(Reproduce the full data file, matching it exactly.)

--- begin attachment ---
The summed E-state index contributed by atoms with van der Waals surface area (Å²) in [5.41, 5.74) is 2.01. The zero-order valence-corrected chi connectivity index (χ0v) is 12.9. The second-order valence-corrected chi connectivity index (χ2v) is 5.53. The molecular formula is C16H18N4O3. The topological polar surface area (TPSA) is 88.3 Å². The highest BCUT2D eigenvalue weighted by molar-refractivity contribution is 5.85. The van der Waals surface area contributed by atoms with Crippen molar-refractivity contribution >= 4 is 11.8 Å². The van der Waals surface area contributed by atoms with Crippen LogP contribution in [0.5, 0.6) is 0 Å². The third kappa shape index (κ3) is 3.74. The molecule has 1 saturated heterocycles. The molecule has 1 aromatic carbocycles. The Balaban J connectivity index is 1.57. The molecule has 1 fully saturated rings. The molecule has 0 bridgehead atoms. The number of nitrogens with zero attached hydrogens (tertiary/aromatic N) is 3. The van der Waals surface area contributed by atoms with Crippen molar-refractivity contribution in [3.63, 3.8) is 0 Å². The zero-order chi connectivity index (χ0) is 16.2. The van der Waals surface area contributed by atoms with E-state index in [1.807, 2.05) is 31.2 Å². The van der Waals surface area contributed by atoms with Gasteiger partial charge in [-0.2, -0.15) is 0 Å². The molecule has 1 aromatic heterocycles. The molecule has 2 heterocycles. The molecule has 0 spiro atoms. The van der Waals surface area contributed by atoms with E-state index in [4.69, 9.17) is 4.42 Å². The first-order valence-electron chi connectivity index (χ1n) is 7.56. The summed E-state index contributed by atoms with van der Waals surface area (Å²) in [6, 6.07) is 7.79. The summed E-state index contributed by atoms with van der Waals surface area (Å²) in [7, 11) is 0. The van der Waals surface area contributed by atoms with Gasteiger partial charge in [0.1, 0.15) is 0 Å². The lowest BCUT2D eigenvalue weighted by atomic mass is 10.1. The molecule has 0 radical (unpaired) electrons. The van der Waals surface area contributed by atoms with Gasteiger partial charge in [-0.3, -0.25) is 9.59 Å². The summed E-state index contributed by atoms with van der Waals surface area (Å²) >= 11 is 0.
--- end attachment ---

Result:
The summed E-state index contributed by atoms with van der Waals surface area (Å²) in [5.41, 5.74) is 2.01. The zero-order valence-corrected chi connectivity index (χ0v) is 12.9. The second-order valence-corrected chi connectivity index (χ2v) is 5.53. The molecular formula is C16H18N4O3. The topological polar surface area (TPSA) is 88.3 Å². The highest BCUT2D eigenvalue weighted by molar-refractivity contribution is 5.85. The van der Waals surface area contributed by atoms with Crippen molar-refractivity contribution >= 4 is 11.8 Å². The van der Waals surface area contributed by atoms with Crippen LogP contribution in [0.5, 0.6) is 0 Å². The third kappa shape index (κ3) is 3.74. The molecule has 1 saturated heterocycles. The molecule has 1 aromatic carbocycles. The Balaban J connectivity index is 1.57. The molecule has 1 fully saturated rings. The molecule has 0 bridgehead atoms. The number of nitrogens with zero attached hydrogens (tertiary/aromatic N) is 3. The van der Waals surface area contributed by atoms with Crippen molar-refractivity contribution in [3.63, 3.8) is 0 Å². The zero-order chi connectivity index (χ0) is 16.2. The van der Waals surface area contributed by atoms with E-state index in [1.807, 2.05) is 31.2 Å². The van der Waals surface area contributed by atoms with Gasteiger partial charge in [-0.2, -0.15) is 0 Å². The molecule has 1 aromatic heterocycles. The molecule has 2 heterocycles. The molecule has 0 spiro atoms. The van der Waals surface area contributed by atoms with E-state index in [4.69, 9.17) is 4.42 Å². The first-order valence-electron chi connectivity index (χ1n) is 7.56. The summed E-state index contributed by atoms with van der Waals surface area (Å²) in [6, 6.07) is 7.79. The summed E-state index contributed by atoms with van der Waals surface area (Å²) in [7, 11) is 0. The van der Waals surface area contributed by atoms with Gasteiger partial charge in [0.1, 0.15) is 0 Å². The lowest BCUT2D eigenvalue weighted by atomic mass is 10.1. The molecule has 0 radical (unpaired) electrons. The van der Waals surface area contributed by atoms with Gasteiger partial charge in [-0.3, -0.25) is 9.59 Å². The summed E-state index contributed by atoms with van der Waals surface area (Å²) >= 11 is 0.